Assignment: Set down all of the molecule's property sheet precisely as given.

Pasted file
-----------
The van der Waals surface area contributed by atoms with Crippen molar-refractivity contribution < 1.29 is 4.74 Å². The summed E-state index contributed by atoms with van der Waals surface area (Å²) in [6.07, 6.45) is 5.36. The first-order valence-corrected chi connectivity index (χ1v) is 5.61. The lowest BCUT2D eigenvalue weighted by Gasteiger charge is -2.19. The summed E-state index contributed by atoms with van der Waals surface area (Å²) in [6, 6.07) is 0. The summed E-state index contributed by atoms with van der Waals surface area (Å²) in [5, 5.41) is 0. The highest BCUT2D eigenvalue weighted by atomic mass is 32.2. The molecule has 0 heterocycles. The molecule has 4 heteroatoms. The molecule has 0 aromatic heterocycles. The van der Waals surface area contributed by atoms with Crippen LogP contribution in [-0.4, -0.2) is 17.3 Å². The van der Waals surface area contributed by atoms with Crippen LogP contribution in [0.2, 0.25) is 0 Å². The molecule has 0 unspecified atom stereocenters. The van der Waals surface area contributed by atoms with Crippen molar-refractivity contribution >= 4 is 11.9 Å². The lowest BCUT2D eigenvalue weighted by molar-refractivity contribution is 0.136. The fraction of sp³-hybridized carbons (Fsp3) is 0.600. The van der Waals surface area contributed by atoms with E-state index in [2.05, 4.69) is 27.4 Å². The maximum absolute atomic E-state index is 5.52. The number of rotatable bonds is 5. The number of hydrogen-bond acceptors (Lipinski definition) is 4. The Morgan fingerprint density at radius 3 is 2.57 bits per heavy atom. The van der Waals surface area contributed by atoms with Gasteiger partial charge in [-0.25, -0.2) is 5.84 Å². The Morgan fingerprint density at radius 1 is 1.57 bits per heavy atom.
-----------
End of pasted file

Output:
The van der Waals surface area contributed by atoms with Crippen molar-refractivity contribution < 1.29 is 4.74 Å². The summed E-state index contributed by atoms with van der Waals surface area (Å²) in [6.07, 6.45) is 5.36. The first-order valence-corrected chi connectivity index (χ1v) is 5.61. The lowest BCUT2D eigenvalue weighted by Gasteiger charge is -2.19. The summed E-state index contributed by atoms with van der Waals surface area (Å²) in [6, 6.07) is 0. The summed E-state index contributed by atoms with van der Waals surface area (Å²) in [5, 5.41) is 0. The highest BCUT2D eigenvalue weighted by atomic mass is 32.2. The molecule has 0 heterocycles. The molecule has 4 heteroatoms. The molecule has 0 aromatic heterocycles. The van der Waals surface area contributed by atoms with Crippen LogP contribution in [-0.4, -0.2) is 17.3 Å². The van der Waals surface area contributed by atoms with Crippen LogP contribution in [0.2, 0.25) is 0 Å². The molecule has 0 unspecified atom stereocenters. The van der Waals surface area contributed by atoms with Crippen molar-refractivity contribution >= 4 is 11.9 Å². The lowest BCUT2D eigenvalue weighted by molar-refractivity contribution is 0.136. The fraction of sp³-hybridized carbons (Fsp3) is 0.600. The van der Waals surface area contributed by atoms with E-state index in [2.05, 4.69) is 27.4 Å². The maximum absolute atomic E-state index is 5.52. The number of rotatable bonds is 5. The number of hydrogen-bond acceptors (Lipinski definition) is 4. The Morgan fingerprint density at radius 3 is 2.57 bits per heavy atom. The van der Waals surface area contributed by atoms with Gasteiger partial charge in [-0.25, -0.2) is 5.84 Å². The Morgan fingerprint density at radius 1 is 1.57 bits per heavy atom.